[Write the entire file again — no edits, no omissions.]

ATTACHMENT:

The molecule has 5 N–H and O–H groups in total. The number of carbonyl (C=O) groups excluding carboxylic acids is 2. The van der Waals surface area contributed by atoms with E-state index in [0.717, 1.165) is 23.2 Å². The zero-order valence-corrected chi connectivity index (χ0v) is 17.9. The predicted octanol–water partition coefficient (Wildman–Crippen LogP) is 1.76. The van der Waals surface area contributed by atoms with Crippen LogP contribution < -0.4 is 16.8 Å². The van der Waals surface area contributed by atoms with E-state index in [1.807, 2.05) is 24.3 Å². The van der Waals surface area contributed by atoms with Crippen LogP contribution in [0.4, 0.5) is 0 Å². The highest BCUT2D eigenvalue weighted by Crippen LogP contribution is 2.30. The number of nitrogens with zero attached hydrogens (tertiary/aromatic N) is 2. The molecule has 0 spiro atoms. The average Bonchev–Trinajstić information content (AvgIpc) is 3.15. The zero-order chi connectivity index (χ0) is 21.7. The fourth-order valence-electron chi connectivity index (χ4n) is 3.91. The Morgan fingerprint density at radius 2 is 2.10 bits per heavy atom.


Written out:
The molecule has 5 N–H and O–H groups in total. The number of carbonyl (C=O) groups excluding carboxylic acids is 2. The van der Waals surface area contributed by atoms with E-state index in [0.717, 1.165) is 23.2 Å². The zero-order valence-corrected chi connectivity index (χ0v) is 17.9. The predicted octanol–water partition coefficient (Wildman–Crippen LogP) is 1.76. The van der Waals surface area contributed by atoms with Crippen LogP contribution < -0.4 is 16.8 Å². The van der Waals surface area contributed by atoms with E-state index in [1.807, 2.05) is 24.3 Å². The van der Waals surface area contributed by atoms with Crippen LogP contribution in [0.4, 0.5) is 0 Å². The highest BCUT2D eigenvalue weighted by Crippen LogP contribution is 2.30. The number of nitrogens with zero attached hydrogens (tertiary/aromatic N) is 2. The molecule has 0 spiro atoms. The average Bonchev–Trinajstić information content (AvgIpc) is 3.15. The zero-order chi connectivity index (χ0) is 21.7. The fourth-order valence-electron chi connectivity index (χ4n) is 3.91. The Morgan fingerprint density at radius 2 is 2.10 bits per heavy atom.